שבת כ' בתשרי תש"פ 19/10/2019
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  • The Mission Continues

    As in the past so it remains today - we were and still are under the selfsame commitment to adhere to the directions of the Gedolei Yisrael, who stand guard against breaches of purity threatening our camp. When we were required to ask – we asked. When we were instructed to depart – we left. The moment we are summoned back to raise the flag, every other consideration is pushed to the side and we answer: We are ready!

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בראי היום

  • Harav Yisrael Friedman zy”a, the Rebbe of Husyatin

    מוטי, ויקיפדיה העברית

    The ancestral chain of Harav Yisrael Friedman, the founder of the Husyatin chassidic court, originates with the holy Baal Shem Tov. The Husyatin chassidus has its roots in Galicia and eventually came to Tel Aviv, during the turbulent years between the two World Wars.

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  • Maccabi'im Gravesite

    In honour of Chanukah, we will discuss a fascinating, ongoing investigation attempting to establish the place of burial of Mattisyahu Kohen Gadol and his family.

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In Weekly Parsha

Recurring Camels

“The servant took ten camels from the camels of his master (Avraham)” (24:10).

Yosef Tropper 12/11/2009 10:14

It is interesting and bizarre to note the dominance of one animal throughout the Parsha. Over and again the Torah mentions the camel! The Torah felt that it was necessary to mention the details of the mere mode of transportation eighteen times! What is going on here?

It would seem that the camel offers an important lesson for us to learn. Let us delve into this.

Avraham sent Eliezer to find a worthy wife for Yitzchok. The criteria were clear and uncompromising. She had to be a true Ba’alas Chessed, one who possessed a passion for performing kindness for others. In fact, that is the theme of the entire Parsha. Avraham took great care to bury Sarah with utmost respect and dignity. This is the ultimate kindness. Rivkah was chosen to be the mother of Klal Yisrael because of her kind heart and actions. She lived to do chessed for others.

There is one vital point of clarification that is necessary for us to understand. Kindness is only true and long-lasting if it stems from self-appreciation and respect. One who thinks lowly of himself and thus feels that everyone else deserves his help is not a true Ba’al Chessed. Yes, he may share his time and efforts with the world, but he is forgetting to do chessed with the most important person: himself! He is a rag and a pushover, not a Ba’al Chessed. Inevitably, he will run out of steam and will burn out and no longer be able to give to others. This is not what Hashem wants. True chessed starts with a healthy sense of self-respect and self-caring. From that spills forth genuine care, love and help to others. This way, the giver remains healthy and has much strength to share with others in need. That is true chessed.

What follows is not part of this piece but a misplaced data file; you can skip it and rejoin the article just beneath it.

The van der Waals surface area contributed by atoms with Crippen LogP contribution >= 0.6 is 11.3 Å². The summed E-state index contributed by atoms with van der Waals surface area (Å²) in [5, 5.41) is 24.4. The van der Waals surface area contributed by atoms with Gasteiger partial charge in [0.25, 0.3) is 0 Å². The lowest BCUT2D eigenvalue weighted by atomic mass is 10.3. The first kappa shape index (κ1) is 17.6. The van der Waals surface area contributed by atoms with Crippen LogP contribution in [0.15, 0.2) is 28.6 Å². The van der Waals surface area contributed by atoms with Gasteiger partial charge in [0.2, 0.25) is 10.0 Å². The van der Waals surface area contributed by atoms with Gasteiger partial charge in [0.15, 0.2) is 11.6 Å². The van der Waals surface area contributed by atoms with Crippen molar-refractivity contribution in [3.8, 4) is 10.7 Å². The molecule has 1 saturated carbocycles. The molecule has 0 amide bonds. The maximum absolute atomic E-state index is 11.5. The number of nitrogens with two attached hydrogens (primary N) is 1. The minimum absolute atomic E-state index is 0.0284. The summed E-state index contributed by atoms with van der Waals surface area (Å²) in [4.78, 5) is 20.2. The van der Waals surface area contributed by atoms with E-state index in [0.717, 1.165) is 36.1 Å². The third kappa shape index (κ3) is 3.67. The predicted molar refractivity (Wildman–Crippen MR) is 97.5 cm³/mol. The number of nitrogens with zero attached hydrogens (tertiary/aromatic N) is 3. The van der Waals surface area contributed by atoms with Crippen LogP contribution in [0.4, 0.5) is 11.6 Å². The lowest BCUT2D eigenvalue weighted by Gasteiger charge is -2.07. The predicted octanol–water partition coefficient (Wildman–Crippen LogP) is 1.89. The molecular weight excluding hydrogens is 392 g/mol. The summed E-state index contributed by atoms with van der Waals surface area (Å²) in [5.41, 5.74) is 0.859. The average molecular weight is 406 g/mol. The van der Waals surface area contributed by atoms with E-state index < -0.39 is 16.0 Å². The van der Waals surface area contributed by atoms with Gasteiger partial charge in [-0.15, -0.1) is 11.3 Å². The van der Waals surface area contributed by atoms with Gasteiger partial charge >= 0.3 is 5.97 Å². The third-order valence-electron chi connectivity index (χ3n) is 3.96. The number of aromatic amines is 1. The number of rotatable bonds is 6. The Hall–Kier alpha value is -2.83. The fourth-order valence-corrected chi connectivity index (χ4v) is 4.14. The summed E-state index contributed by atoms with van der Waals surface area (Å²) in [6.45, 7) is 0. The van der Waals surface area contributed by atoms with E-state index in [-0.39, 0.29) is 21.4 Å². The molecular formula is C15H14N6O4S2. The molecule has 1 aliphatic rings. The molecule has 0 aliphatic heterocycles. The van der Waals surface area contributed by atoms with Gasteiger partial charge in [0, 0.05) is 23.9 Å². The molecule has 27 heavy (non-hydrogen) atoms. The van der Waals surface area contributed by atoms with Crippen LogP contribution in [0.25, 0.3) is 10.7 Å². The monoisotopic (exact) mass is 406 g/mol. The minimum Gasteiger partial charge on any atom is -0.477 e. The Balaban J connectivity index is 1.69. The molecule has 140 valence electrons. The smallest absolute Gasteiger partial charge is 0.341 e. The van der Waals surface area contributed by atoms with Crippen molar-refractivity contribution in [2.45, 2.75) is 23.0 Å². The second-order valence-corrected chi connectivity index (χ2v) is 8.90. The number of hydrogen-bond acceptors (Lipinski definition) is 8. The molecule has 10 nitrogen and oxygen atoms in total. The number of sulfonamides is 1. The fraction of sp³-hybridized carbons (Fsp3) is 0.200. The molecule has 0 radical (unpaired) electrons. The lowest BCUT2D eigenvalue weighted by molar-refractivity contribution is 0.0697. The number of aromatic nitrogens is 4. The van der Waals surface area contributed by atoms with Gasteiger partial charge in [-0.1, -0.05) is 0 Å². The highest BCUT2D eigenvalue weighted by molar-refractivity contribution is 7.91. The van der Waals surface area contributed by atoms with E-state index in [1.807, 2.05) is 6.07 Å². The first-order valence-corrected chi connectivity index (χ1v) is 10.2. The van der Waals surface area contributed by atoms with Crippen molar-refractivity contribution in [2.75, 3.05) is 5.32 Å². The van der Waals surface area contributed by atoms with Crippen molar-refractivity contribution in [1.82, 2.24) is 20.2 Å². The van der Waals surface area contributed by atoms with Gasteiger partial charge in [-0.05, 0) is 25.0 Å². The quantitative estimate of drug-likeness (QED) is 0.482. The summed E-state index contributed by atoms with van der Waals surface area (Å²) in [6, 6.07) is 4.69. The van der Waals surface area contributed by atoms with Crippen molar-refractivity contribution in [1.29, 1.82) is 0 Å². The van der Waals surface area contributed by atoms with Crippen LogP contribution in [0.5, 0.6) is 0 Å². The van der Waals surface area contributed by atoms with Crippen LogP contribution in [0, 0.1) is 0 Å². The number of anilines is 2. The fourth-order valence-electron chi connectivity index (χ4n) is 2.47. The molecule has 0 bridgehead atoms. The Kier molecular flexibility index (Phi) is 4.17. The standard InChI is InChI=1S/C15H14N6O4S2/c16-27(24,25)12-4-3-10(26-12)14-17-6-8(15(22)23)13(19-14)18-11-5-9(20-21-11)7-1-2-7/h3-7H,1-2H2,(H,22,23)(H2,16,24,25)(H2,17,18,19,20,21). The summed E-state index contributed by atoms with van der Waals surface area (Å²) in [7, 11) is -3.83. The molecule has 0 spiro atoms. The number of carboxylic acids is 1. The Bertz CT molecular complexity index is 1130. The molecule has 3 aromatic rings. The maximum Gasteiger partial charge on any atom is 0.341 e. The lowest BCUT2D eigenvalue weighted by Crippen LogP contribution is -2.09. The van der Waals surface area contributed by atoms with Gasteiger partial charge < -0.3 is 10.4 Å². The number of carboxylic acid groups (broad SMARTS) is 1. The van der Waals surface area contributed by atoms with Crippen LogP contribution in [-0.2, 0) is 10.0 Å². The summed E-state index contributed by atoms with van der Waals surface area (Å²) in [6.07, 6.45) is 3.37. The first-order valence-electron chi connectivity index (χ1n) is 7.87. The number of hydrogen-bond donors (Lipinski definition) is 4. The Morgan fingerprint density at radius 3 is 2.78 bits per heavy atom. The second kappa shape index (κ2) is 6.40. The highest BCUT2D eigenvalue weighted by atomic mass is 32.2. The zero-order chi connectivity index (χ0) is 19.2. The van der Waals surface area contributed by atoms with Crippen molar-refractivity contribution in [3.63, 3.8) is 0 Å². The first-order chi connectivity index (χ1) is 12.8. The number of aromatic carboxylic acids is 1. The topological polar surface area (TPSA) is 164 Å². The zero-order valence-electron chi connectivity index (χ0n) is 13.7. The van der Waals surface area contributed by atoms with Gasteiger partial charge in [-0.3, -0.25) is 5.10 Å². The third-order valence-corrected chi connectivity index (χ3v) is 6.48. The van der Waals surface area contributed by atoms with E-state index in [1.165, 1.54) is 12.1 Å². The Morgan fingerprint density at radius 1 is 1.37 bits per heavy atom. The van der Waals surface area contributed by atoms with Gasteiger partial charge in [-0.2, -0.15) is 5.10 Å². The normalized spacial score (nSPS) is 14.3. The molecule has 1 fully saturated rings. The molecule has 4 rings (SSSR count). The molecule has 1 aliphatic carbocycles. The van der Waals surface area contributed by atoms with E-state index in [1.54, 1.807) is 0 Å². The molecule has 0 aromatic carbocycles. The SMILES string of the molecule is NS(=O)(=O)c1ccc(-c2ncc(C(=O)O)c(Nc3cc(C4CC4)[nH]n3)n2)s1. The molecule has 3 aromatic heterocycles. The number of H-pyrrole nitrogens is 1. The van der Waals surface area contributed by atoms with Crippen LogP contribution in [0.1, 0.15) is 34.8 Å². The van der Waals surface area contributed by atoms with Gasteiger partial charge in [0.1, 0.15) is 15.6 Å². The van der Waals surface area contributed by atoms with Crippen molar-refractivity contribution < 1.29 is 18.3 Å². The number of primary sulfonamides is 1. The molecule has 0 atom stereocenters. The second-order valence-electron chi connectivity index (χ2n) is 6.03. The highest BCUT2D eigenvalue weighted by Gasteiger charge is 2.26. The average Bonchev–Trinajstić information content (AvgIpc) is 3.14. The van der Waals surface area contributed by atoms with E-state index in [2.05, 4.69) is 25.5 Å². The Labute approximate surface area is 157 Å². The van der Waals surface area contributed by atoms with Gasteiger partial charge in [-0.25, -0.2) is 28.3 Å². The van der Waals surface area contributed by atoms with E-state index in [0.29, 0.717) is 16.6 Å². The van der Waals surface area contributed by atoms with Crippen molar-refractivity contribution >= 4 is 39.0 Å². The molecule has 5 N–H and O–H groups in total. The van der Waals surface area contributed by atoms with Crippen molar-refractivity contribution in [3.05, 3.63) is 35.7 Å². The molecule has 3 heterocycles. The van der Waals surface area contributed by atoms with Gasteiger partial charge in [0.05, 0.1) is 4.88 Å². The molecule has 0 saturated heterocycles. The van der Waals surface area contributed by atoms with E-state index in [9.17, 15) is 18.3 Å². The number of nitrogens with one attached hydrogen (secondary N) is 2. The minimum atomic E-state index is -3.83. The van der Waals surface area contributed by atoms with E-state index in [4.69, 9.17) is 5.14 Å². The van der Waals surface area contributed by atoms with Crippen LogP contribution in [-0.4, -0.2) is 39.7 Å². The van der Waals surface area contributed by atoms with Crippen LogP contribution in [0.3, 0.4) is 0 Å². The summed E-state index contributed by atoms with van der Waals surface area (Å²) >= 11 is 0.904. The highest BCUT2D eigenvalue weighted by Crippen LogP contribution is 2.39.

Now for the camels. Camels are one of the most useful devises utilized for traveling long distances. Their bodies are designed for it. They use up very little water as they move and sweat minimally in order to preserve their energy and water supply. Indeed, they can transport people for days on end without stopping.

They are the ultimate “givers”. In fact, their very Hebrew name, גמל, Gamal, means “to give!” However, there is one catch. You first have to fill them up. Before your journey, you must allow them to drink and fill up their hump with an average of 26 to 40 gallons of water. They are the true Ba’al Chessed. They fill themselves up first and then dedicate all of their efforts in order to help others.

So why 18 times? I suggest that it corresponds to the 18 times that the Torah says the word “Man” before Adam was given his wife, Chavah. The Bartenura and Rashi (Avos 5:21) learn from here the source that one should marry at age 18. I connect the two occurrences of 18 and wish to learn that one should not get married until he is a true Ba’al Chessed. This is, in fact, the reason that Yitzchok and Rivkah were now united! The only thing left to explain is why the camel is a non-Kosher animal?! This I leave for you to decipher...

Thus, the camel has been shown to be very appropriate and amazingly in line with the entire theme of the Parsha. Chessed is beautiful; it starts with caring for yourself first and expands outward to the world!

Yosef Tropper
closetotorah.com